- Book the reception facility up to 12 months (or earlier depending on your location) in advance if possible. Usually you can get the best rate this way, as prices will probably climb as the date nears. Also keep in mind that many of the better reception sites book quickly.
- Rent your church hall and you’ll pay a fraction of the cost that you’d probably pay to rent a banquet facility at a hotel or country club. The room may be a bit drab with little visual appeal, but with the proper decorations and other touches it can be transformed into a beautiful reception room.
- Find a facility that will let you bring in your own caterer. Typically this is a cheaper alternative to choosing a facility with an in-house caterer. Compare prices if you need to and choose accordingly.
- Opt for a smaller reception at a family member’s home or backyard if possible. Consider all the rentals you may need, such as tables, chairs, etc, and figure out if this will save you money or end up being a more costly alternative. You may be surprised at the savings.
- Hold your wedding on a Friday evening or Sunday afternoon. Since a majority of weddings take place on Saturdays, you may get a better rate for holding your event during one of these less popular days.
- Choose a month considered off-season for your area. June, August, September and October are usually the most popular months to wed. By choosing an alternative month you could quite possibly be offered a deep discount.
The Hunt Begins
By now you should have enough information to help streamline your searches. After sifting through your options begin calling the facilities to get more information. This will be the moment when you possibly set up an interview with the site’s coordinator and arrange to visit the facility. There are a few preliminary questions you should get out of the way during your first call. Mainly, you need to ask if your wedding date is open for booking. An unnecessary trip down to the reception site only to find out your wedding date isn’t available would be both a waste of your time and frustrating. Secondly, ask them what they charge and if they provide their own in-house catering. They will likely send you pricing sheets and catering information through the mail if you request. Not all sites offer in-house catering. Typically, facilities such as country clubs, hotels and banquet halls offer this service. Decide which kind of facility will best fit your needs and budget. Use of the site itself may either cost an hourly rate (usually 3-5 hours) or a flat rate depending on each particular facility.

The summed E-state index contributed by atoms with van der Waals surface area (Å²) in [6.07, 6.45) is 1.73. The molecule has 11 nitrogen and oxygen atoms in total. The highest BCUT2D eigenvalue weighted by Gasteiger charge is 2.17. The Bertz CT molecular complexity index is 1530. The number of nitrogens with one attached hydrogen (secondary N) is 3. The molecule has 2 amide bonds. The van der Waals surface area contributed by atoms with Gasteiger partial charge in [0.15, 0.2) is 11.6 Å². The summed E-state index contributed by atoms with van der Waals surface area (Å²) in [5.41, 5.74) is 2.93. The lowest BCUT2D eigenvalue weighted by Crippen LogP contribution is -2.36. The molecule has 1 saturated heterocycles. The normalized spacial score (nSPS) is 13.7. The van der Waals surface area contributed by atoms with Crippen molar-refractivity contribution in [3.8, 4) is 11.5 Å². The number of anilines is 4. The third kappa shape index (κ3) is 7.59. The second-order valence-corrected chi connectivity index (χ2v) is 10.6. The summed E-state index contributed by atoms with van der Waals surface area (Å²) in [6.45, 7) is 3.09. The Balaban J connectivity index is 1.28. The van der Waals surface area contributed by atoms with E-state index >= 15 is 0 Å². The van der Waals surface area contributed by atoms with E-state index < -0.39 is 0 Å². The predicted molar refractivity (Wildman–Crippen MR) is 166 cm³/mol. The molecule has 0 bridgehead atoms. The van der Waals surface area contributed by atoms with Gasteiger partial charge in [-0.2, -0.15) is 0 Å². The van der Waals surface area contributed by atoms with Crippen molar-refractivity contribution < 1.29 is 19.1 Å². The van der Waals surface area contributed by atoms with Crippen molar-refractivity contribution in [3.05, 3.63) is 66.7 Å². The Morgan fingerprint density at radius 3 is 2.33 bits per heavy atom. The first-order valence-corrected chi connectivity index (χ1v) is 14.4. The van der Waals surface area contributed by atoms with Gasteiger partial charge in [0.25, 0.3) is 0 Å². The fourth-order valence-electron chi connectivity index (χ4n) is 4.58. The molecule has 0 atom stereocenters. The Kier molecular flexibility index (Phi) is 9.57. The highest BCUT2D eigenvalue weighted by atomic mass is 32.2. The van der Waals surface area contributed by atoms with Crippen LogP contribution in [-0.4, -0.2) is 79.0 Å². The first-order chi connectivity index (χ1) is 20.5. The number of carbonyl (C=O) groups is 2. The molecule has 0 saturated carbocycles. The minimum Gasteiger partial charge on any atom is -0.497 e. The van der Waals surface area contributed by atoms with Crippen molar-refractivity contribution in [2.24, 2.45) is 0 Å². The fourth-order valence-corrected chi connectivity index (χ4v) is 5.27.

If the site is open for booking on your date, you can set up an interview with the site coordinator and visit the facility. Visit at least 3 reception facilities in order to comparison shop and get an overall idea of what’s available to you out there. When you meet with the site coordinator be sure to discuss the following important questions as well as any questions or concerns you may have.
- What is the exact capacity limit of the site?
- What is included with the facility? (tables, chairs, etc.)
- Does the site have a dance floor?
- Will other reception events occur at the same time or same day as mine? (Ideally, your reception event should be the only one booked for that day.)
- Is ample parking available? Where is guest parking located?
- Reconfirm the cost of reserving the facility. Is it what you were quoted?
- When is the balance due?
- Is a hired security guard required? (Some facilities require this if alcohol will be served.)